EL3 does not have visibility into the SP contexts when SPM is in S-EL2. Both SPM and EL3 does not use SVE for its own purpose. It becomes onerous for EL3 to keep track of the right SP context to restore on taking a trap to EL3 from S-EL1 (SPM at S-EL2). Yes, it is essential that there should not be any leakage of data between the 2 security states.

I don't think EL3 needs to know the actual context, just that it can skip saving or skip restoring a context. If EL3 knows the registers for a context do not have live data it only needs to clear the registers.

In the case where there is no S-EL2 we need memory to store the state needed for the ff-a shared memory apis, so a ddr carveout is likely needed anyway if el3 is running out of a limited size sram.

Yes, this is needed in case EL3 is directly managing the SPs. There is no option when SPMC is at EL3 and it is likely that EL3 would need to save and restore all the involved contexts (with DDR carveout for storage). But for a S-EL2 based SPM, this is something that needs to be done at S-EL2.

I'm mostly concerned about the case where there is no S-EL2 at the moment, as that directly affects Trusty.

Also note that there are code paths where trusty exits with an smc call due to a crash and it might not be possible to restore the FP/SVE registers. In these cases we currently allow Linux to continue running without trusty services (as a config option). The initial startup for each cpu is another case where the normal entry and exit path is not used which makes it more difficult to make sure the registers are saved.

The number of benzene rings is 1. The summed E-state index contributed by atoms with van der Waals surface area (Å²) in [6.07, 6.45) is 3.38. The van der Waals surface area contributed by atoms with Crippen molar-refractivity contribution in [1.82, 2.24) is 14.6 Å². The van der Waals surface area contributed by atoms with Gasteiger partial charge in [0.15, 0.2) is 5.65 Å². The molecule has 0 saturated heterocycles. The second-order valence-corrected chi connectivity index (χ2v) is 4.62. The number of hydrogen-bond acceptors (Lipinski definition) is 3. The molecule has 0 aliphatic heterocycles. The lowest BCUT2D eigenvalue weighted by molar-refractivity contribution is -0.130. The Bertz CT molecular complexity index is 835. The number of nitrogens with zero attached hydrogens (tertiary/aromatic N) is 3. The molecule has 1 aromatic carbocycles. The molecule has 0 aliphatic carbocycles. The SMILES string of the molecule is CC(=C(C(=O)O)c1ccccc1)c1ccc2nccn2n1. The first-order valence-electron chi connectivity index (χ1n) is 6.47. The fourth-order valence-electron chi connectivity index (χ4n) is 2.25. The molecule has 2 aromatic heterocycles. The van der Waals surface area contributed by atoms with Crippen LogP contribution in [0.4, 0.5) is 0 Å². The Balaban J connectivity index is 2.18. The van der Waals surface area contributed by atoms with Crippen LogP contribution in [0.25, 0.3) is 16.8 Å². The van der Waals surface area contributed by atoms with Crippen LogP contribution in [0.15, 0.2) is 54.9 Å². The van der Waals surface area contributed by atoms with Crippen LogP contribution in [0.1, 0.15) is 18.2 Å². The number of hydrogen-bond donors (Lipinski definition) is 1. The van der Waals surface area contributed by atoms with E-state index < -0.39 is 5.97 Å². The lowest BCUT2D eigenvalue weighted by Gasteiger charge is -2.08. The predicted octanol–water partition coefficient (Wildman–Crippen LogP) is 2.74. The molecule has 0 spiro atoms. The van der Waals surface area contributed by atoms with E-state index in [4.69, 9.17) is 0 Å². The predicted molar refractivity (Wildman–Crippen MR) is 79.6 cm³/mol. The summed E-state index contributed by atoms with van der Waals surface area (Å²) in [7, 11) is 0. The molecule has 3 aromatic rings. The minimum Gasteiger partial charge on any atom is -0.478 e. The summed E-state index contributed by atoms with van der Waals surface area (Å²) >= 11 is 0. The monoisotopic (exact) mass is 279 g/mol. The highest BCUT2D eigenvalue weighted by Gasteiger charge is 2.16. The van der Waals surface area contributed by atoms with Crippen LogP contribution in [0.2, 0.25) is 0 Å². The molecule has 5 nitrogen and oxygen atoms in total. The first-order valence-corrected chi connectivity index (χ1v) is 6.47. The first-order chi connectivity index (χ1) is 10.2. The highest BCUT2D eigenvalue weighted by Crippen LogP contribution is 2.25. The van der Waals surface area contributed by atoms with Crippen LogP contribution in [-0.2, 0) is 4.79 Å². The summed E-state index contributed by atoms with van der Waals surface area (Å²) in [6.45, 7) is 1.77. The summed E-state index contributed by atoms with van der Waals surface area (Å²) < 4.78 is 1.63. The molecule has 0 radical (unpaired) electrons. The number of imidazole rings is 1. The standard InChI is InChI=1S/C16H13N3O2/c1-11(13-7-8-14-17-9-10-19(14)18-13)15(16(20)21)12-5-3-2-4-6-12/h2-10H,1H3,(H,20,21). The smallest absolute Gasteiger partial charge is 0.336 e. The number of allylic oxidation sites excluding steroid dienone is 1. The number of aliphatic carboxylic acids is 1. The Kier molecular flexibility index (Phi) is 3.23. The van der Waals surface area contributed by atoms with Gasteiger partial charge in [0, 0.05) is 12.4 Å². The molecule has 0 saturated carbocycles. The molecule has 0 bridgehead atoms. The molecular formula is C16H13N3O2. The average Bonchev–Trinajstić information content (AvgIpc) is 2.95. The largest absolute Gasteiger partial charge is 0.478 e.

In T989#11709, @odeprez wrote:

...

It is also worth keeping in mind that some systems use multiple secure partitions, even without S-EL2 support in the hardware,

AFAIK this certainly exists downstream or in non-TFA implementations. None of TF-A SPM EL3 based upstream solution actually supports more than 1 partition.

Trusty always needs fp/simd support since the clang compiler uses these registers by default, but trusty does not yet need sve support

Eventually would it be safer to build Trusty kernel with -mgeneral-regs-only ?

Sorry that is not the only reason Trusty needs fp/simd support. The aes and sha256 acceleration instructions need the simd registers and these are used by BoringSSL, which we link into several trusty apps, and may also need to link into the kernel in the future.

I also wanted to point the recent SMCCCv1.3/1.4 feature addition called SVE hint. The caller emitting SMC is allowed to set a bit stating it doesn't care about saving/restoring its SVE state. I wonder if this could be leveraged as an additional optimization.

That sounds like it would be useful for the optimization discussed above.

That is not what I meant. The NS SVE/FP access trap is needed to avoid saving and restoring the state when the SVE/FP registers are actively used by the secure world.

Hmm, there seems to be a disconnect in my understanding of how you are envisaging the runtime model. When the PE is in NS world, none of the regs (FP/SVE/SME) will have secure world contents. The world switch from Secure to Non Secure is clean and complete with no latent values from Secure world being present in the regs when PE is executing in NS. In such a scenario, I don't see a situation where a PE will run in NS with active values from Secure world.

I may need some sequence diagrams to understand the flow you are describing here. If a call is easier, we can arrange one as well to understand this better.

I'm mostly concerned about the case where there is no S-EL2 at the moment, as that directly affects Trusty.

Ok, I am only focusing on cases with S-EL2 but I understand that there are subtleties in cases without S-EL2 which might require EL3 to save and restore. These can be adhoc solutions isolated to specific dispatchers (trusty dispatcher in this case) and that is fine AFAICS (Although, as Olivier mentions, there should be a strong justification to do this in EL3 which you seem to have for Trusty).

Best Regards
Soby Mathew

okash added a comment.Mon, Jun 20, 5:44 PM

Thanks. It seems like we are converging. Would it make sense to set up a meeting to thrash out details? Any time this week will be preferable. Let me know what works for you. Arve and Peter are in Pacific time zone. Rest of us are based in UK I guess?

Hi Okash,
Olivier is on holiday and once he is back next week, we can arrange something to discuss.

Best Regards
Soby Mathew